Sun TV promoter Kalanithi Maran and his wife Kavery Kalanithi, the highest paid executives in India, have taken home close to ₹1,500 crore in managerial remunerations over the last decade. Data compiled from the company’s annual report show that the Maran family’s managerial remuneration between FY12 and FY21 was ₹1,470 crore. The remuneration includes salary, perquisites, other allowances and ex-gratia/bonus.
In FY21, Kalanithi Maran, who is the Executive Chairman of Sun TV Group, took ₹87.50 crore, while Kavery Kalanithi also took an equal amount as the Executive Director. Kaviya Kalanithi Maran, their daughter, who was appointed as a Director and an Executive Director with effect from April 1, 2019, received ₹1.09 crore in managerial remuneration.
Senior Marans’ remuneration is far higher than other top executives of India Inc. For instance, L&T Group MD & CEO, SN Subrahmanyan, took home ₹28.50 crore in remuneration in FY21, while CP Gurnani, CEO and MD of Tech Mahindra, received ₹22 crore last fiscal. Infosys CEO Salil Parekh earned ₹49 crore, while TCS Chief Rajesh Gopinanthan earned more than ₹20 crore. India’s richest man Mukesh Ambani drew ‘nil’ salary as he voluntarily gave up remuneration in light of the pandemic hitting the business and the economy.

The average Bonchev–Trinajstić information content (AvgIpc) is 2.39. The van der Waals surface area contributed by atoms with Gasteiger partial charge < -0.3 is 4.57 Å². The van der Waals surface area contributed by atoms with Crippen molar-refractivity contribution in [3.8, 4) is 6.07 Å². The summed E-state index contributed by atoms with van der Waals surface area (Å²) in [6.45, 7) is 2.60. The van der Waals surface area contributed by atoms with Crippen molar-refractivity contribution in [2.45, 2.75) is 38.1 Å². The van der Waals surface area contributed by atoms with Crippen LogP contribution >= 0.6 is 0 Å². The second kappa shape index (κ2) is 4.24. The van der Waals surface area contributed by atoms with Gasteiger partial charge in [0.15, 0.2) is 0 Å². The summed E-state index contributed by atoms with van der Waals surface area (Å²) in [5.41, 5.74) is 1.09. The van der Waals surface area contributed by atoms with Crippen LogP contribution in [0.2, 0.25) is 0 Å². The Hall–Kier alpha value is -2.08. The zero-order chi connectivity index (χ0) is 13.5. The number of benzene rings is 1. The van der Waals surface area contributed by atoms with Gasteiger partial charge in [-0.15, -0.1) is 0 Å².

In the annual general meeting held last week, an overwhelming majority of institutional shareholders (86.3 per cent) of Sun TV Network voted against the proposals to reappoint Kalanithi Maran as the Executive Chairman and his wife Kavery Kalanithi as an Executive Director for a period of five years with a 25 per cent increase in remuneration.
However, that did not prevent the resolutions from being approved as the family holds 75 per cent stake in the company. Institutional investor stake is just around 12 per cent. Mumbai-based proxy advisory firm Institutional Investor Advisory Services (IIAS) recommended voting against both the resolutions.
“Unfortunately, once the resolution is passed, it is passed and there is very little recourse that investors have. Our belief is that at least compensation resolutions should be put to the majority of minority investors to vote, which means people who are paying themselves do not have any vote on it. That’s how we think this thing should move going forward.” said Amit Tandon, founder and MD, IiAS.
This is not the first time a resolution on remuneration has been opposed by institutional shareholders. “We have been consistently opposing this with respect to Marans,” he added. But that has had very little impact. Marans’ salary has risen from ₹57.01 crore each in FY12 to ₹87.50 crore each in FY21.